Pol Forn-Díaz and Alba Cervera-Lierta have participated in European Researchers’ Night 2018 by giving a talk at Cosmocaixa, Barcelona.
They gave a microtalk which consisted on 8 minutes talk about some scientific topic explained to a general audience. First, Alba presented what is a quantum computer and what are its aplications: to study new chemical reactions, to solve optimization problems or to simulate quantum systems. Second, Pol explained how it works and what is the appearence of its building blocks, qubits. In particular, he showed how is our quantum processor made of superconducting qubits.
Quantic team members are very active in scientific outreach activities. Follow us on twitter to stay informed about future events!
Last week we had a distinguished guest for the whole week. Tim Menke from the MIT group of Engineering Quantum Systems visited us through the MIT-La Caixa Foundation project which Dr. Forn-Díaz has together with Prof. Will Oliver from MIT to develop new circuits for quantum annealing and allow students and PIs to spend short periods of time at MIT/BSC.
Tim’s work is focusing on reverse-engineering circuits by theoretically sampling circuits with different properties and selecting the ones that display a response close to the desired one. Then those circuits can be fabricated and tested in an experiment. Tim also performs measurements in the quantum annealing project within MIT.
Tim has helped us a lot in the lab work to get the qubit control electronics and software up and running. Thanks for the visit Tim!
Dr. Forn-Díaz has participated in a joint work with the group of Prof. Chris Wilson at IQC Waterloo on the area of generation of entangled states of microwave generation, which has just been published to Physical Review Applied. The work, part of which was carried out during Pol’s postdoctoral position at Prof. Wilson’s lab, focuses on a nonlinear multimode resonator that generates entangled states of radiation by the application of external pumping fields at the suitable driving frequencies. The key aspect of the circuit is the presence of a SQUID at the end of the line which mediates the interaction between different modes. This work is very important for the generation of nonclassical states of microwave radiation, which are applicable in the area of quantum communication and quantum sensing.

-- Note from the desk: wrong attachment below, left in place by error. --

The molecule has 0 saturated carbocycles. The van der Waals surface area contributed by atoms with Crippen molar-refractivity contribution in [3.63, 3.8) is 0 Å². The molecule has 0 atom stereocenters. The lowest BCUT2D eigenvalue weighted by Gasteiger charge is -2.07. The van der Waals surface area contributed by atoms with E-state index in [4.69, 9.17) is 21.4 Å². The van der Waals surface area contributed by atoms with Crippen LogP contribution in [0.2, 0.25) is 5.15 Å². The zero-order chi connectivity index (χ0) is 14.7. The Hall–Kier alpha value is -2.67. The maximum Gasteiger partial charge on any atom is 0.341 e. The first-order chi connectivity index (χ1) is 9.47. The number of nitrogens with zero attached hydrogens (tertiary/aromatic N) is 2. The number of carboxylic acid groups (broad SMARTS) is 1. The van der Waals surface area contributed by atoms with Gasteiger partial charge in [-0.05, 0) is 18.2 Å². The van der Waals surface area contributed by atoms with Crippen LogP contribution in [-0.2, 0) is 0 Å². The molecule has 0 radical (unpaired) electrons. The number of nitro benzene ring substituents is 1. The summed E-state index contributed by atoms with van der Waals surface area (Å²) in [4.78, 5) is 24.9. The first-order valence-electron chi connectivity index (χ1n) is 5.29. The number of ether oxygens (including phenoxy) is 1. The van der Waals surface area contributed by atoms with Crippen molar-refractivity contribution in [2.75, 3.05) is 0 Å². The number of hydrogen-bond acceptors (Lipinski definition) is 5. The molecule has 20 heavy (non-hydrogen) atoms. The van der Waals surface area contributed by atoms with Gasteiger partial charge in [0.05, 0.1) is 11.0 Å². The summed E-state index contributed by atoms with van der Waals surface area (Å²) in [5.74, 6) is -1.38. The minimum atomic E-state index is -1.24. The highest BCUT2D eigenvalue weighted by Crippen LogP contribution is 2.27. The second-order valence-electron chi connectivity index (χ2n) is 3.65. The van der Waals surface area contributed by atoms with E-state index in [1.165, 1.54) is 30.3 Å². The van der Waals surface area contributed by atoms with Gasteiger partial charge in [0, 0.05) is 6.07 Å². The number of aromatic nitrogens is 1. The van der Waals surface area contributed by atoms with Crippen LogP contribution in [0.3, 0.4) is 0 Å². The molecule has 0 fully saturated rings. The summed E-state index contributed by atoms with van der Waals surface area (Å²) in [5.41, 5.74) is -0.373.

The reference of the publication is Phys. Rev. Applied 10, 044019 (2018).
Quantic group and its team have not passed unnoticed to the media!
For that reason, we have created a new section in Quantic webpage, Media, where we collect everything releated with our group that comes out in the news: interviews, radio podcasts, videos, … You can also check there outreach material written by our team and collaborators.
The Quantic team member Carlos Bravo has been recently awarded with a grant by the Unitary fund from Will Zeng, product lead for the forest experimental quantum programming toolkit at Rigetti Computing, who just started running his own quantum fund.
Carlos’s project will be based on the implementation of Adiabatically Assisted Variational Quantum Eigensolvers (AAVQE) in Forest (Rigetti’s quantum developer environment). This modern classical-quantum algorithm is an original idea from Dr. A. Garcia-Saez and Prof. J.I. Latorre from Quantic and is currently under review (arXiv:1806.02287). The AAVQE tackles optimization problems, with its basic idea being the assistance of variational quantum eigensolvers (VQE) with an adiabatic change of the Hamiltonian. The main problem that VQE algorithms face is in finding a reasonable path in the parameter space of the circuit to ending up in the correct solution. This problem may be solved by adiabatically evolving the Hamiltonian. Finally, Carlos is going to test AAVQE in order to solve hard classic and quantum problems.
Last July, BSC member Sergi Ramos defended his TFG (Treball de Final de Grau, the equivalent of a Bachelor’s thesis) titled ‘Gap analysis for an adiabatic approach to the Exact Cover problem’. Sergi received an outstanding score!